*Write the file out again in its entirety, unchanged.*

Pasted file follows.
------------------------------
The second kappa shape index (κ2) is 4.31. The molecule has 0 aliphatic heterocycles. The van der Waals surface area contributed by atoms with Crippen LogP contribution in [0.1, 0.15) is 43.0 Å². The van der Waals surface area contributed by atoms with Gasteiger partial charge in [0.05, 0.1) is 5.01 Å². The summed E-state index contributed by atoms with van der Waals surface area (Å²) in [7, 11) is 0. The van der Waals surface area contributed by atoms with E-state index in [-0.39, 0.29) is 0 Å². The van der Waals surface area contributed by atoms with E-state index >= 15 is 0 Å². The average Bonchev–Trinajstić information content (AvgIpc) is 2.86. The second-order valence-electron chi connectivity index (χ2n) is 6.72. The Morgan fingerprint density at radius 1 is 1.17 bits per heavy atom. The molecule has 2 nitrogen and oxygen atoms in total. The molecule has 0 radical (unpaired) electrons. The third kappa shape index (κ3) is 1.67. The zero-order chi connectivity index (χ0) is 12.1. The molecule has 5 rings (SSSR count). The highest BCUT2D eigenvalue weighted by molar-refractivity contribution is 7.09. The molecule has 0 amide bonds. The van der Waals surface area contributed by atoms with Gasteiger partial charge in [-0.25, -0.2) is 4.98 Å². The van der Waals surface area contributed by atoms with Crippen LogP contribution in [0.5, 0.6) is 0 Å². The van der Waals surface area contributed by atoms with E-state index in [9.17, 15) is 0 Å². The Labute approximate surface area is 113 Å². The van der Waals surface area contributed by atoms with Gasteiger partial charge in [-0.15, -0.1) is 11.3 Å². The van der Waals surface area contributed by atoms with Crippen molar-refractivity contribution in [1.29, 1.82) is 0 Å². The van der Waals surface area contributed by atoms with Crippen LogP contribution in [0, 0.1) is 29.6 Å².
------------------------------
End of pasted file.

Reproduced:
The second kappa shape index (κ2) is 4.31. The molecule has 0 aliphatic heterocycles. The van der Waals surface area contributed by atoms with Crippen LogP contribution in [0.1, 0.15) is 43.0 Å². The van der Waals surface area contributed by atoms with Gasteiger partial charge in [0.05, 0.1) is 5.01 Å². The summed E-state index contributed by atoms with van der Waals surface area (Å²) in [7, 11) is 0. The van der Waals surface area contributed by atoms with E-state index in [-0.39, 0.29) is 0 Å². The van der Waals surface area contributed by atoms with E-state index >= 15 is 0 Å². The average Bonchev–Trinajstić information content (AvgIpc) is 2.86. The second-order valence-electron chi connectivity index (χ2n) is 6.72. The Morgan fingerprint density at radius 1 is 1.17 bits per heavy atom. The molecule has 2 nitrogen and oxygen atoms in total. The molecule has 0 radical (unpaired) electrons. The third kappa shape index (κ3) is 1.67. The zero-order chi connectivity index (χ0) is 12.1. The molecule has 5 rings (SSSR count). The highest BCUT2D eigenvalue weighted by molar-refractivity contribution is 7.09. The molecule has 0 amide bonds. The van der Waals surface area contributed by atoms with Gasteiger partial charge in [-0.25, -0.2) is 4.98 Å². The van der Waals surface area contributed by atoms with Crippen LogP contribution in [0.5, 0.6) is 0 Å². The van der Waals surface area contributed by atoms with E-state index in [9.17, 15) is 0 Å². The Labute approximate surface area is 113 Å². The van der Waals surface area contributed by atoms with Gasteiger partial charge in [-0.15, -0.1) is 11.3 Å². The van der Waals surface area contributed by atoms with Crippen molar-refractivity contribution in [1.29, 1.82) is 0 Å². The van der Waals surface area contributed by atoms with Crippen LogP contribution in [0, 0.1) is 29.6 Å².